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CSN continues ambitious game plan for athletics

The College of Southern Nevada unveiled a new women’s softball field last week, the school’s latest move in an ambitious expansion to its athletic department.

Touting the field as a “tremendous attribute,” athletic director Dexter Irvin said the addition will help recruit players and give CSN’s Lady Coyotes an edge over competitors. The facility, which has a grandstand for about 500 spectators, features a video scoreboard, hitting cages and a press box. The field is located at the Lied Sports Complex inside CSN’s Henderson campus.

CSN has also added soccer teams and women’s volleyball in the past two years.

The community college expects to benefit — it has taken on expansion costs in hopes of attracting more students to CSN, which has struggled for years to enroll students. President Mike Richards also thinks the beefed up athletic offerings will boost CSN’s community presence.


UNLV this week announced that its most recent fundraising effort has raked in $150 million in the past two years, the most the school has raised since its last donation campaign ended in 2009.

The university has become increasingly dependent on private money as state lawmakers have shrunk higher education funding in recent decades. Donations help fund most of UNLV’s big projects, such as expanding the Thomas & Mack Center and creating a new home for its hospitality school.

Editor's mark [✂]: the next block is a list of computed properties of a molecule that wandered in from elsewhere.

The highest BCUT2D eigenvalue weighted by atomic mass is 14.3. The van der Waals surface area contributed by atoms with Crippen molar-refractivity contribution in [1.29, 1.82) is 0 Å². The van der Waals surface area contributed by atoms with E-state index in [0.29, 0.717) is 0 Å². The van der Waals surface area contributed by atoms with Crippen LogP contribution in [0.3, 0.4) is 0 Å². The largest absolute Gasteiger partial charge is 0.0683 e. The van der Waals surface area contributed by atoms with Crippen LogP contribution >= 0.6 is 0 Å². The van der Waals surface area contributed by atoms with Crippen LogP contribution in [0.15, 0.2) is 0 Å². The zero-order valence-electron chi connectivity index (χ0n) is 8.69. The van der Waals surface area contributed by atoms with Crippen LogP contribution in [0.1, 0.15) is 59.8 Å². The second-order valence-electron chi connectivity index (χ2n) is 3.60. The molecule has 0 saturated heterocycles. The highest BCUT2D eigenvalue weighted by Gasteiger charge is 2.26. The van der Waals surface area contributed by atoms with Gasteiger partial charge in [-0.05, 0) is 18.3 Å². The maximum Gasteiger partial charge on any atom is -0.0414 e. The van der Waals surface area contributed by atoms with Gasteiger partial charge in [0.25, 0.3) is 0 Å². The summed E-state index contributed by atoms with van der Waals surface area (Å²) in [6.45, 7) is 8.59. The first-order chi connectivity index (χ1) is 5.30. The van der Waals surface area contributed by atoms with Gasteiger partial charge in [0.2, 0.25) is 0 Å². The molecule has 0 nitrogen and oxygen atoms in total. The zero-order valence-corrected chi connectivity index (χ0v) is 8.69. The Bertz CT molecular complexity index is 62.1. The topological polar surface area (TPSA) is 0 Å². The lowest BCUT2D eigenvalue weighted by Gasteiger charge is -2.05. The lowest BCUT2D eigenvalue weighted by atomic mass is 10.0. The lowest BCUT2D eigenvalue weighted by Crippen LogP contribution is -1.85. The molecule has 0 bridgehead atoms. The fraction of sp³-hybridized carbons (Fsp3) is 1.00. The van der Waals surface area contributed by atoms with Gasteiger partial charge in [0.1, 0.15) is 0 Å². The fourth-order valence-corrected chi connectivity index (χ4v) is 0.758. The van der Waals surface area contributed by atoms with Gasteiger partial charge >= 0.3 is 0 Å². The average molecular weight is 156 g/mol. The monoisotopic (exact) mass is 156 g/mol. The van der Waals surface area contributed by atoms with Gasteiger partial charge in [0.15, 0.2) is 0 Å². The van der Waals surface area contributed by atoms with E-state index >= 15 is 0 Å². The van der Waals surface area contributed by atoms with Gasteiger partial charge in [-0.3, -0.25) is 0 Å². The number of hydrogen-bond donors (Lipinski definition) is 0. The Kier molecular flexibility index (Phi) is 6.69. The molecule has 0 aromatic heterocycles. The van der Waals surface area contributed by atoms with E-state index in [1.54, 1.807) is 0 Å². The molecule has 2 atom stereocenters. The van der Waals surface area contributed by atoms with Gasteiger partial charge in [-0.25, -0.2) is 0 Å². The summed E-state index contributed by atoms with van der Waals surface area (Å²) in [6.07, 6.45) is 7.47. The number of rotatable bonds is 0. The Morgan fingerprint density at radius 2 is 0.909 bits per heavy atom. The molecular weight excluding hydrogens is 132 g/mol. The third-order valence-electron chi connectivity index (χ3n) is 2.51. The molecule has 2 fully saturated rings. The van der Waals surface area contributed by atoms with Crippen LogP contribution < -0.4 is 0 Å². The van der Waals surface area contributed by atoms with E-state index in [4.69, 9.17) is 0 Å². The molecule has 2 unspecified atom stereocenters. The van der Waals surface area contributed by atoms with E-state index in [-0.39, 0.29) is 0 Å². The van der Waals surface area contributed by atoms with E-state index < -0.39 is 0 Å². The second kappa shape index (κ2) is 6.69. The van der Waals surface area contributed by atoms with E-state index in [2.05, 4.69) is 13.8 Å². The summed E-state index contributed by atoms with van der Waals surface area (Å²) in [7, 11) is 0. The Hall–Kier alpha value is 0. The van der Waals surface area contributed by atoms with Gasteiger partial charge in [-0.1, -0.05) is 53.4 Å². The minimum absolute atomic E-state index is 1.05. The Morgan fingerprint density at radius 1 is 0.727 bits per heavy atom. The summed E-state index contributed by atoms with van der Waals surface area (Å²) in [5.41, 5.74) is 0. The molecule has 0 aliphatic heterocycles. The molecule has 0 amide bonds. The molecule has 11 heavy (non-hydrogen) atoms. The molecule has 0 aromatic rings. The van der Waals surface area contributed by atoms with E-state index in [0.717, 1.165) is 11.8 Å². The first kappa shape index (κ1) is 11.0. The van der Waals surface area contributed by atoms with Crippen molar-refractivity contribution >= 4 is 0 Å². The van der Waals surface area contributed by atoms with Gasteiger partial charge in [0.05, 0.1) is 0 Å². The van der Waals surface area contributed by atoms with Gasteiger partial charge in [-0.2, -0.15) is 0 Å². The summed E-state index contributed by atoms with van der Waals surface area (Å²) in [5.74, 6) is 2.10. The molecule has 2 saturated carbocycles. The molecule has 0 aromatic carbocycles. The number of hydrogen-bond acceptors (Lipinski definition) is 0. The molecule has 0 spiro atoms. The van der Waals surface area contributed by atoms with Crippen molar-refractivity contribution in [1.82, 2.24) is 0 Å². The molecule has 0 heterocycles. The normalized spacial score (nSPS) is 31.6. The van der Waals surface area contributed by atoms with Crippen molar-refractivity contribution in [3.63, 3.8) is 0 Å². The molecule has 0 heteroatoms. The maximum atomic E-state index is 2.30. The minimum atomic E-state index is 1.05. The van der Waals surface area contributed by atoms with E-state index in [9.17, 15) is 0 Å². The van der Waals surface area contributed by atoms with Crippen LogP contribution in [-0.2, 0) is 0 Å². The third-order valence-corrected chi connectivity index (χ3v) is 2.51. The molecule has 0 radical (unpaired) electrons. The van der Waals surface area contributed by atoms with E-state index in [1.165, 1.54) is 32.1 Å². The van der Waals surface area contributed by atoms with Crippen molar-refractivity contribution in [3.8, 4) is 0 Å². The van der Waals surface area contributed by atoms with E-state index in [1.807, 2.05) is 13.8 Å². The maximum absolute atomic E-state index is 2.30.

According to the State Higher Education Executive Officers Association, higher education funding in Nevada tumbled by nearly 35 percent from 2010 to 2015, down to $7,023 per student. The U.S. average was 15 percent.

The school raised about $75.3 million in donations during the last fiscal year. Administrators said they used some of the money to create 35 new scholarships, including “several” four-year scholarships for the school’s budding medical school. UNLV also received a $2 million gift to help establish the medical school’s orthopedics department.


For the fourth year in a row, 15 students at Clark High School have earned a spot as semifinalists in the prestigious National Merit Scholarship Program.

The title is given to 1 percent of America’s high school seniors for their top-of-the-top scores on the PSAT, a standardized exam that measures critical reading, math problem-solving and writing skills. From the approximately 16,000 semifinalists nationally, about 90 percent are expected to earn finalist standing and a chance to earn one of 7,500 scholarships worth a combined $33 million.

At Clark, the portrait of every National Merit semifinalist has been hung in the hallway above student lockers since the 1990s, according to Principal Jill Pendleton. The number of semifinalists at her school remained in the single digits until 2012, when Clark posted its 10th, second-highest in the state.

Clark had just one semifinalist in 2011. Since then, a total of 70 students have been named as semifinalists.

This year, 64 seniors from public, charter and private schools in Clark County were named semifinalists in the annual competition.

On Education will appear every other Saturday.

Contact Neal Morton at nmorton@reviewjournal.com or 702-383-0279. Follow @nealtmorton on Twitter. Contact Ana Ley at aley@reviewjournal.com or 702-224-5512. Follow @la__ley on Twitter.

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